Aronoff, who plans to commute to D.C. each weekend, grew up in a "very religious home" in Philadelphia and often performed services at Temple Beth-El, where he'd been a member since childhood. Ordained by Rabbi Morris Shoulson, an Orthodox rabbi and mohel in Philadelphia, he labels himself "Conservadox."

Beth Emet's holiday celebration is among four types of services held at Sixth & I this High Holiday season, including Conservative, modern Orthodox and family services.

Hebrew for "Head of the Year," the Jewish New Year. With Yom Kippur, known as the High Holy Days. Hebrew for "Day of Atonement," the final of ten Days of Awe that begin with Rosh Hashanah. Occurs during the fall and is marked by a 24-hour fast. One of the most important Jewish holidays. Aramaic for "all vows," the opening words and name of the first prayer that begins the evening service on Yom Kippur. Kol Nidre has come to refer to the name of the evening service itself. Derived from the Greek word for "assembly," a Jewish house of prayer. Synagogue refers to both the room where prayer services are held and the building where it occurs. In Yiddish, "shul." Reform synagogues are often called "temple." From the Yiddish word for "prayer," it's often used as a verb in English. ("I'm davening at services tonight.") Hebrew for "separation" or "distinction," the ceremony marking the end of the Sabbath on Saturday evenings. The Jewish Sabbath, from sunset on Friday to nightfall on Saturday. A member of the Jewish clergy who leads a congregation in songful prayer. ("Hazzan" in Hebrew.) Reform synagogues are often called "temple." "The Temple" refers to either the First Temple, built by King Solomon in 957 BCE in Jerusalem, or the Second Temple, which replaced the First Temple and stood on the Temple Mount in Jerusalem from 516 BCE to 70 CE. Hebrew for "circumciser" (Yiddish term is "moyel"), the person who performs a ritual circumcision. The feminine form is "mohelet." Hebrew for "my master," the term refers to a spiritual leader and teacher of Torah. Often, but not always, a rabbi is the leader of a synagogue congregation. Yiddish for "synagogue."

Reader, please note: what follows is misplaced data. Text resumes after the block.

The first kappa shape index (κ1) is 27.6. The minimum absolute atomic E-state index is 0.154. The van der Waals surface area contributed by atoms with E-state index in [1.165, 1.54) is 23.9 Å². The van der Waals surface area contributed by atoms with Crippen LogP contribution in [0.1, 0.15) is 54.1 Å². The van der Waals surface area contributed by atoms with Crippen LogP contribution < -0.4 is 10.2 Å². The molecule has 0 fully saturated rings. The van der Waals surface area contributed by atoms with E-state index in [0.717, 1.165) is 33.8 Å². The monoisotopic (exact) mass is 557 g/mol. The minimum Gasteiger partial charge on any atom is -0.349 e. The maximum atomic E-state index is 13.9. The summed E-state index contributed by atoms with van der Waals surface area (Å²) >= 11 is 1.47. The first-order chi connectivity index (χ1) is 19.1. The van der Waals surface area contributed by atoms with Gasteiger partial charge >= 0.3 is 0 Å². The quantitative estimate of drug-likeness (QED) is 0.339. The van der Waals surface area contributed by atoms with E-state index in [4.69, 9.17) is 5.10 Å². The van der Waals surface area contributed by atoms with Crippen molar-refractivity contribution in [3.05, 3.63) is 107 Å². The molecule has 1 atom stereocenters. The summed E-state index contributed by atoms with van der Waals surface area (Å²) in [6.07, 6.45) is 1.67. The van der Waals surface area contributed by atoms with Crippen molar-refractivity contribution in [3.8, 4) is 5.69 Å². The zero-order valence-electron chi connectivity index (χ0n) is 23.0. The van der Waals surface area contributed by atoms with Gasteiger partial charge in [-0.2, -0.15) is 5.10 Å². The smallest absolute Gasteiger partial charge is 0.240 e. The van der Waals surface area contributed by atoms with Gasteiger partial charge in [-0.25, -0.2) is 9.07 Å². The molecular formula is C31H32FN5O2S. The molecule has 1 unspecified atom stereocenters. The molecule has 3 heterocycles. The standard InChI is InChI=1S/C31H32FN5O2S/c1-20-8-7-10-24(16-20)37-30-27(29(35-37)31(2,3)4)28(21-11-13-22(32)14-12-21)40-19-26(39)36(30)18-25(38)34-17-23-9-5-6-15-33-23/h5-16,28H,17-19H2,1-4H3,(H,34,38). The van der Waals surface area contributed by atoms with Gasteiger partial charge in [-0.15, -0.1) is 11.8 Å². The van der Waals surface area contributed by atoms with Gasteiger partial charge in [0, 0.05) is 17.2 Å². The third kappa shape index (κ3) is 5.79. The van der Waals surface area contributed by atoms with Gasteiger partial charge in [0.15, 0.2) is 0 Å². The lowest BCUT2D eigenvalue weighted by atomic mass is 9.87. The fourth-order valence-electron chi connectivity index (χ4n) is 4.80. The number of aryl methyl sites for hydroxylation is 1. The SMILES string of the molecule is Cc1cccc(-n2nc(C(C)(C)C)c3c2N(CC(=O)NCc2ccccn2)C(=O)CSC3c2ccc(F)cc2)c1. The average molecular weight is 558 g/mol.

Adam Kredo is a staff writer for the Washington Jewish Week.